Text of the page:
Reviews: Of Mice And Men

They call this a story?

Of Mice And Men is one of the legends of American literature, telling an epic tale of two men and their tragic-Oh let me puke, this story (And I'll question the validity of that statement later) is boring, boring, boring, the villain is kinda non-existent and ridiculous flat, the characters are dull, the plot isn't engaging and it's just unpleasant to read.

Now may I question the validity of Of Mice And Men as a story, firstly, George does absolutely nothing to change his environment, he goes to the ranch and...sits on his ass for ninety pages, that is not a story, the protagonist does nothing to change the plot, he has a plan yes, and it may even be realistic, but it isn't a story, and that bothers me that people are supposed to read a non-story.

There's not a whole lot more I can say about this except how much I fucking despise Steinbeck as an author, yes I understand that being poor sucks major balls, you don't have to bend the rules of reality and pull a Diabolus Ex Machina out of your ass to end your stories. He does it in The Grapes Of Wrath, The Pearl, and this abomination, why would you do that bullshit once, not to mention three times? (If not more, I don't know his work that well.)

Please, explain to me how this piece of hogwash is in any way palatable or should be held up as an example of quality literature. (Yes I realize I'm being trollish, please rise above my poorly written anger and defeat me with cool logic and stunning wordplay, not YOU SUCK!!! FAEGOT!!!)

A great story- the problem is it's badly told.

Steinback was a writer who excellently conveyed how bad life in the 1930's was, especially for migrant workers...Except in this book, where a good premise- two very different workers yet again seek work on a ranch, only this time one of them's mental disabilities cause them to get into even worse trouble than before- is ruined by Steinback's experimental writing style for this book. As many people know from High School, Steinback initially wrote Of Mice and Men as a play, before turning it into a book. The problem is the book is to obviously adapted from a play. Not only is it Beige Prose, the book reads like a script, offering description at the beginning and end of chapters like stage directions, and the rest being dialogue. This makes reading the book feel very clunkly. With the exception of the last chapters, we don't see many of the events happening, for instance we never see the men working, and there are very few locations we see: the bunk house, the stream , Crook's room, and the barn. Again, this is like a play, except in a play, this is acceptable, as a play has the limitations of being staged in real time. I would recommend seeing the Of Mice and Men play or film, because they really are better than the novel, as otherwise, the plot and characters are fine. Some characters like Slim and Curley are bland sterotypes, but others like Curley's wife and Lennie are more interesting.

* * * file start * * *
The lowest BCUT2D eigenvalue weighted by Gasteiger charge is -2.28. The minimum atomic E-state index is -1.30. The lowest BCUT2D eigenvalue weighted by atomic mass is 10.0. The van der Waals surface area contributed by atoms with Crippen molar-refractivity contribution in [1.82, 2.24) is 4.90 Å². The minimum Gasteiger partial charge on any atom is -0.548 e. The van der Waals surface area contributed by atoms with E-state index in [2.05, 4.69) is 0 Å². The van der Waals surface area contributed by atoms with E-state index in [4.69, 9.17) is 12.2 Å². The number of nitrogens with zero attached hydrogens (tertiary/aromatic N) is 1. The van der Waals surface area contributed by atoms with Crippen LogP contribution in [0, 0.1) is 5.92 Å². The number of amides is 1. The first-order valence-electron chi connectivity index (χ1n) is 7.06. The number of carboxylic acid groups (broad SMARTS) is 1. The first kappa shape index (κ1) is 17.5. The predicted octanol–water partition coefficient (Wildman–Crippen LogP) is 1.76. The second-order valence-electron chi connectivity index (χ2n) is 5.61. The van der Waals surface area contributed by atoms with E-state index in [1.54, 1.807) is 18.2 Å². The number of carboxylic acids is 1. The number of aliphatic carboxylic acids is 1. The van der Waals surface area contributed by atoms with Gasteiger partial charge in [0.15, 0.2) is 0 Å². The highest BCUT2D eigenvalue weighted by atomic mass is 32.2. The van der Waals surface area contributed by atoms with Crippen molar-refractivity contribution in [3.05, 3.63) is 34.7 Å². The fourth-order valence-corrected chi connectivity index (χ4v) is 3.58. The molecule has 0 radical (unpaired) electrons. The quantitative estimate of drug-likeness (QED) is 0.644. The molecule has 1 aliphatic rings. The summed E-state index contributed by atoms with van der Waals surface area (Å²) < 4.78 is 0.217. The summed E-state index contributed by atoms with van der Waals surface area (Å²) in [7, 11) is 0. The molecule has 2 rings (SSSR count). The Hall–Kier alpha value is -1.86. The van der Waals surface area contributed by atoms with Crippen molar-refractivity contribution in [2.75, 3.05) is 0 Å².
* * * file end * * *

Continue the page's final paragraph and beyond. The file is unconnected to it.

The Best Laid Schemes of Mice and Men....

When I first picked up this book, I was not thrilled. I had heard the worst from a friend, and, frankly, I have never been a great fan of Steinbeck. However, as the book was only around a hundred pages long and a "classic," I decided it would be worth reading. I am very glad that I chose to do so.

The book focuses on the relationship between two characters: George, small and streetwise, and Lenny, simple minded but incredibly strong. It is set in the Great Depression; a time when jobs where scarce and every man worked for himself. Because of this, it is very odd that two men, especially two men so different as George and Lenny, would choose to travel together. As the reader follows the story, they come to understand what keeps them together.

This bond is a fine contrast to the rest of the characters. The central theme to this book is loneliness, which can easily be found in characters like Crooks and Curley's wife, but is also evident in many more, such as Candy, Carter, and even Curley. Steinbeck develops a very bleak setting, where everyone longs for companionship, but, due to distrust, race, sex, or the wish for independence, they are unable to confide in one another.

The story is punctuated beautifully with the tragic ending. I will not go into the details in this review, but I will say that, despite the hopes that all of the characters had and shared, the theme of loneliness prevails. It is a dark finish, characteristic of Steinbeck, but not a hopeless one. It is, without doubt, an incredibly potent and touching scene, contrasting the often callous feel of other parts of the story.

This book is unusual in the sense that it does not really go into the characters' thoughts. Everything that can be determined about their thoughts and motives must be interpreted from their words and actions. The whole tale is set up almost like a play, portraying a great deal of emotion without too many words. Steinbeck's skill is greatly evident throughout this concise, blunt, yet oddly moving novella. I still, reading over the "Guys like us" speech in the last chapter, cannot help but choke up slightly.

I would highly suggest this book to anyone. It's only a little over a hundred pages long; it only takes a few hours to read, and, in my opinion, is worth every minute.